Quick look: The UI looks clean, with a touch of typography and panning from you-know-where, a lot of Ubuntu “everything everywhere” integration, a decent app model, fresh takes on basic interactions. No stupid tiles, no ugly chrome, good flatness, no skeumorphism makes for a happy designer, or rather design-judgment-dealer-outer.
Based on past Ubuntu incarnations on the PC, one can’t help but wonder how far under the surface one has to dig until this all falls apart. There is some room for optimism, since mobile development community generally brings more design sense to the table then the traditional desktop open source development community does. So, will economics compel established mobile developers to branch out to this platform ? (Maybe because they aren’t making any profits in the established platforms either… not a great motivator, but a real one.) Or is this platform the inroad-to-mobile for open source ugliness ?
The Ubuntu phone looks compelling in that it takes the shedding of desktop tropes further then the alternatives do. It’s good to see another incarnation of swipe-ology as a touch/mobile native interaction paradigm. There are many new details that offer places for new devils to hide, but at least some old ones get banned.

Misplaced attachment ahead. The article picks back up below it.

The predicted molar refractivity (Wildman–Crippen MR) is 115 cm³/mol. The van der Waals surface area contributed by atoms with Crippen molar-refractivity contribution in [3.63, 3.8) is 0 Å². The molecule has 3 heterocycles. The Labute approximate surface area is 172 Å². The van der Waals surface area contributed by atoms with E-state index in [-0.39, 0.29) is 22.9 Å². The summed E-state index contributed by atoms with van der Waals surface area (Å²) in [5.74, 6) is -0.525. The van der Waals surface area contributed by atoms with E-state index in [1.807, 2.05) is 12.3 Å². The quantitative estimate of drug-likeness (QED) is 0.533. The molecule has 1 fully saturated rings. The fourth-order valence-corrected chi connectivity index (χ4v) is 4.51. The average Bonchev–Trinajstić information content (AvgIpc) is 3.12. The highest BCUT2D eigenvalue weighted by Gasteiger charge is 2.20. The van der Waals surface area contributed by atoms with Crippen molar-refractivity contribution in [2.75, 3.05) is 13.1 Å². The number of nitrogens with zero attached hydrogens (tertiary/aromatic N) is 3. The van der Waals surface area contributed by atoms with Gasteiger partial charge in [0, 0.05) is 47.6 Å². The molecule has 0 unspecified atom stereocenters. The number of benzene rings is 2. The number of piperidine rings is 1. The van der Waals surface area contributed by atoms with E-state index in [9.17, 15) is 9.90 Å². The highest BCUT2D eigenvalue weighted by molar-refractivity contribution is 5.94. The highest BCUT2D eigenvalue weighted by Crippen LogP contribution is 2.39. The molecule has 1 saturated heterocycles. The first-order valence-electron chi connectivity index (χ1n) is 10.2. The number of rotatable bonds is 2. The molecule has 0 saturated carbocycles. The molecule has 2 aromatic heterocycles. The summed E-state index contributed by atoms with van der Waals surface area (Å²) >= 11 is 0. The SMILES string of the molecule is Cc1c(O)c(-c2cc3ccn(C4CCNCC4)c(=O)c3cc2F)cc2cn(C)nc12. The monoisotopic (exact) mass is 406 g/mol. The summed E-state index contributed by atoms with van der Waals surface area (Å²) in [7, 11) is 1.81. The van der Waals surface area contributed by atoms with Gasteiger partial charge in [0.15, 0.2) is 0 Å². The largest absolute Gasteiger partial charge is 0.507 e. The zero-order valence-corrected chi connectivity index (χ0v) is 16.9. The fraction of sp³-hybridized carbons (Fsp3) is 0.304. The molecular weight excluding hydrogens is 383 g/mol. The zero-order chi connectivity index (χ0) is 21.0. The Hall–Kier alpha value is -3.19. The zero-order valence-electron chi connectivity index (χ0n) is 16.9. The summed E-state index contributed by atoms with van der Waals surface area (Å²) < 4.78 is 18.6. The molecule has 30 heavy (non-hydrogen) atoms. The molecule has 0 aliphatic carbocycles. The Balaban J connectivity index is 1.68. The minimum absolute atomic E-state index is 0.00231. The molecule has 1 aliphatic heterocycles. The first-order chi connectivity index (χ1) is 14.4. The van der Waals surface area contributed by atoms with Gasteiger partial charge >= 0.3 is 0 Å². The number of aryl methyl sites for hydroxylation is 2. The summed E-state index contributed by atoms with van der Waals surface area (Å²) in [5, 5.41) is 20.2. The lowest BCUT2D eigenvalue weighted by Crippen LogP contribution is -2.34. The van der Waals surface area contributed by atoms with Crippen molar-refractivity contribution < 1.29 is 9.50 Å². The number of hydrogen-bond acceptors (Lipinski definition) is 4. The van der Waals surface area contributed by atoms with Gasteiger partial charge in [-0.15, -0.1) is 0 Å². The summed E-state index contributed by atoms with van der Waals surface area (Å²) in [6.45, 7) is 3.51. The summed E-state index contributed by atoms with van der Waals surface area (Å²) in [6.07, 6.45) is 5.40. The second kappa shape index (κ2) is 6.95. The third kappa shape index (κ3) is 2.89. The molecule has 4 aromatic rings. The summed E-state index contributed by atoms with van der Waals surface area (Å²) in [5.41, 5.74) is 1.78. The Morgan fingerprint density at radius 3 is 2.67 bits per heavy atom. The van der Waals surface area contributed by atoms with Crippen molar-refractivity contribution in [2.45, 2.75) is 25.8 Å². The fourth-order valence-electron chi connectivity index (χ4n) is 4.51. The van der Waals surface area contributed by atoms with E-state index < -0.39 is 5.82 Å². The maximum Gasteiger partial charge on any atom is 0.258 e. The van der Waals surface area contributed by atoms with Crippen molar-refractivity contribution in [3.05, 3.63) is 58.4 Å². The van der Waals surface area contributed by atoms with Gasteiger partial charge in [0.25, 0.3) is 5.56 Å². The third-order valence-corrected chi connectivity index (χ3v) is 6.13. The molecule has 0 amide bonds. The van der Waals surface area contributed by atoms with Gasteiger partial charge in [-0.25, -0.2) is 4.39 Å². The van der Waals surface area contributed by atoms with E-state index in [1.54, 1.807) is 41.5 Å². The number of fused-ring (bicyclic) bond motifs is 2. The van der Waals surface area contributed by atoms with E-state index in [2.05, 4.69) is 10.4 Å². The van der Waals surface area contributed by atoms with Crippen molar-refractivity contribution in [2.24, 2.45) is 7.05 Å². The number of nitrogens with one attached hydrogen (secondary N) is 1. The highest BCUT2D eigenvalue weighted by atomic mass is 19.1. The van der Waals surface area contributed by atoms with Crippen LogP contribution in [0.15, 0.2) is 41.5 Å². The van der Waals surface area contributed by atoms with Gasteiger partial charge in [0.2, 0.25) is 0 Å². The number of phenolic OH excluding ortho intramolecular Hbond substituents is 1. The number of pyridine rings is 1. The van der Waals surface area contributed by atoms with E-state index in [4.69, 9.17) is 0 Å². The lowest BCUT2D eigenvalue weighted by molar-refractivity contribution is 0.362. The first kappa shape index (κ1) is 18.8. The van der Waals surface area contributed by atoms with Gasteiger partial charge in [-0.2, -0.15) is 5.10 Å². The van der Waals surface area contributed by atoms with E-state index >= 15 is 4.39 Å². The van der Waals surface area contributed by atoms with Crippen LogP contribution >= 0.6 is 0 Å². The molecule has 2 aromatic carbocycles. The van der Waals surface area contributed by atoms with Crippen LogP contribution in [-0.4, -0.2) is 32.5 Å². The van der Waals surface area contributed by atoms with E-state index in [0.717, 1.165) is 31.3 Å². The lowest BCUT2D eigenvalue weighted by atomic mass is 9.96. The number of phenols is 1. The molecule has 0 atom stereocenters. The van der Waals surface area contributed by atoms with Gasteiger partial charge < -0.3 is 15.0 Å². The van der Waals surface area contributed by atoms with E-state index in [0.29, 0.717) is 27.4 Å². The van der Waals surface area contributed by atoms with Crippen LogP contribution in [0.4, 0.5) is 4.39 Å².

If I look at non-digital-natives struggling with the very basics of their iPhones and Androids though, I wonder if this step forward widens the digital moat, via departure from conventions and upping the complexity of of the mental model required. Or will the better experience nativity ultimately contribute to bridging the divide instead, lowering the barrier for users with minds unspoiled by desktop ballast ? This comes down to the UI design zero-sum game: more appropriate representations – better design – enable more understanding of complexity, but at the same time, the complexity of the systems represented raises.
The battleground for user acceptance is in emerging markets, not in the US / Europe, so we’ll watch from a distance. User’s actual preferences are of course only a small part in the acceptance of an alternative OS. The phone is still a utilitarian, shrink-wrapped black box for most users, just as carriersaurs want it. In this situation, the user experience is more of a potential motivator for decision makers to give the platform a shot with users. The platform’s provider-oriented economics around installation cost and app store control are probably more important factors, but the experience is still an enormous success motivator – its intuitive, tangible qualities act in a counterintuitively intangible way.